“We, the great mass of the people think only of the love we have for our land, we do love the land where we were brought up. We will never let our hold to this land go, to let it go it will be like throwing away (our) mother that gave (us) birth.”. – Letter from Aitooweyah to John Ross, Principal Chief of the Cherokee.

When you know who you are; when your mission is clear and you burn with the inner fire of unbreakable will; no cold can touch your heart; no deluge can dampen your purpose. You know that you are alive.

– Chief Seattle, Duwamish (1780-1866)

Love’s Labor is never Lost!

Happy Labor Day!  Here’s to taking time to recognize that this holiday, started in 1894,
marks the courageous efforts of labor unions and leaders to decrease the average work week from 7 days to 5 days, the average workday from 12 hours to 8 hours,  to improving conditions in the workplace, and liberating children from having to work in factories.
Being grateful for what we have, allows us to focus on the peace and productivity we wish for ourselves and those around us. Being thankful for the efforts others have made on our behalf increases our internal fortitude and allows for the perspective that increases true wealth all around.
We got to hang out with a friend this weekend who told us of a tragic event in her past in which she narrowly escaped death and was severely shaken to the core.  A therapist told her she could shift her perspective from being a victim to being a survivor.
She said that one word changed her life.  Instead of being powerless and continuing to suffer on many levels, she realized she was a warrior and that seemingly daunting tasks and scenarios now seemed like nothing in comparison with what she had already endured.  She recognized, that even in the moments of the event, that she had instinctually done what she needed to and had come out of it alive.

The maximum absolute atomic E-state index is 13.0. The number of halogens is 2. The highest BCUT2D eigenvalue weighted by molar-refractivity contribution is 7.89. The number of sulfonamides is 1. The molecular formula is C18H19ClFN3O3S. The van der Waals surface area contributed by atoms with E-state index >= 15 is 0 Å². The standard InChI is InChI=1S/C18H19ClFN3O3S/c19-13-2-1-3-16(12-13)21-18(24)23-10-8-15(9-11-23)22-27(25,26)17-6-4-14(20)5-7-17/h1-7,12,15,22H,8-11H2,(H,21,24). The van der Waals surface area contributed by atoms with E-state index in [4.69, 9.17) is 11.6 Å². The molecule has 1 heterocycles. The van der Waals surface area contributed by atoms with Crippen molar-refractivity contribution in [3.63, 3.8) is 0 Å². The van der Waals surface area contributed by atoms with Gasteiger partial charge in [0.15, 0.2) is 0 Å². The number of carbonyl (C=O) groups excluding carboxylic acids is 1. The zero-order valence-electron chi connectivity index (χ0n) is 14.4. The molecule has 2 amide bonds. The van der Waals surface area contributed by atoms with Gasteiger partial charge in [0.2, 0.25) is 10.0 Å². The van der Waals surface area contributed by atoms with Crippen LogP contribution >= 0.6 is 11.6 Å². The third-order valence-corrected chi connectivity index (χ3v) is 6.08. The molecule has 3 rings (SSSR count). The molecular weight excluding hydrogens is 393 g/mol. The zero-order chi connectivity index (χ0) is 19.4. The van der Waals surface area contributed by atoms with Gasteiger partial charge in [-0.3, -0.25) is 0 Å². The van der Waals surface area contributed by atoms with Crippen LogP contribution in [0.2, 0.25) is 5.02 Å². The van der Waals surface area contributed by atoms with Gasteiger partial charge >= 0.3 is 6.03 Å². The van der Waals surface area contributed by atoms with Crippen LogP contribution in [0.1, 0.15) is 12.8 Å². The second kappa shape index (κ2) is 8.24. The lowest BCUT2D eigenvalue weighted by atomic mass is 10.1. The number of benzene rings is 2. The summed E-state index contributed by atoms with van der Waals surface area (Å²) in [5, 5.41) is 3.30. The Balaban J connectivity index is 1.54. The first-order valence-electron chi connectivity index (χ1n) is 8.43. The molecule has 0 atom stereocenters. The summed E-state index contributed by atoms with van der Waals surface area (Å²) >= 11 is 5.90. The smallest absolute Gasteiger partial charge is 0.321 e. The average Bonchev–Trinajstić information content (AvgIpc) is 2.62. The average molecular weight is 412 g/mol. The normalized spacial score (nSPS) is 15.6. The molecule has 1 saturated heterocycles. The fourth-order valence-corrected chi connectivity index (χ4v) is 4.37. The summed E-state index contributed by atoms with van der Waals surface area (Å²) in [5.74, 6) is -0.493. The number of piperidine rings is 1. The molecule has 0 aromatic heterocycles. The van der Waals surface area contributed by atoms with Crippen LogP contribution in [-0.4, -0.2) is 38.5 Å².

She is now a font of creative expression and has known great success. She continues to remain open to life and infuses a thoughtful aesthetic into everything she does.
Last night, we finished Marianne Williamsons’ book “The Law of Divine Compensation” and she stated that when we are grateful for what we have, clean out what needs to be cleaned out and allow ourselves to want what we want (which when we are in touch with our true being will not hurt anyone, including ourselves.) we become a magnet for our greatest good and abundance will flow to us.
She also used a great metaphor using Cinderella as our soul, the evil stepmother as our ego thoughts (keeping us in subjugation with menial tasks while projecting an inferior status onto us.) and our fairy godmother as our Source, that transforms base materials into what we can utilize to bring about our greatest good.
How does this all tie into Labor Day?  If we can take this day to realize what we have been though, and how our egos have kept us in check, afraid to allow us to identify with our true Source, we can realize we are capable of turning our lives around and being the grand refreshment to our concentric circles.
Here’s to prosperity on every level!

Dream Unspoken


The Levins take their IndieGoGo campaign to Iowa!
New Video preview clip of Dream Unspoken from the Upcoming CD: Trust.
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Dream Unspoken © 2014 – The Levins

Driving in my car today, I’m trying to find some color in a world gone gray.

Heard an old song, made me leap inside,  I thought of you and I laughed, and then I cried.

I remember, I remember, the twinkle in your eye… the fire in my heart.

A bond of under-standing that can’t be torn a-part.

Remember a time when your lungs filled with song,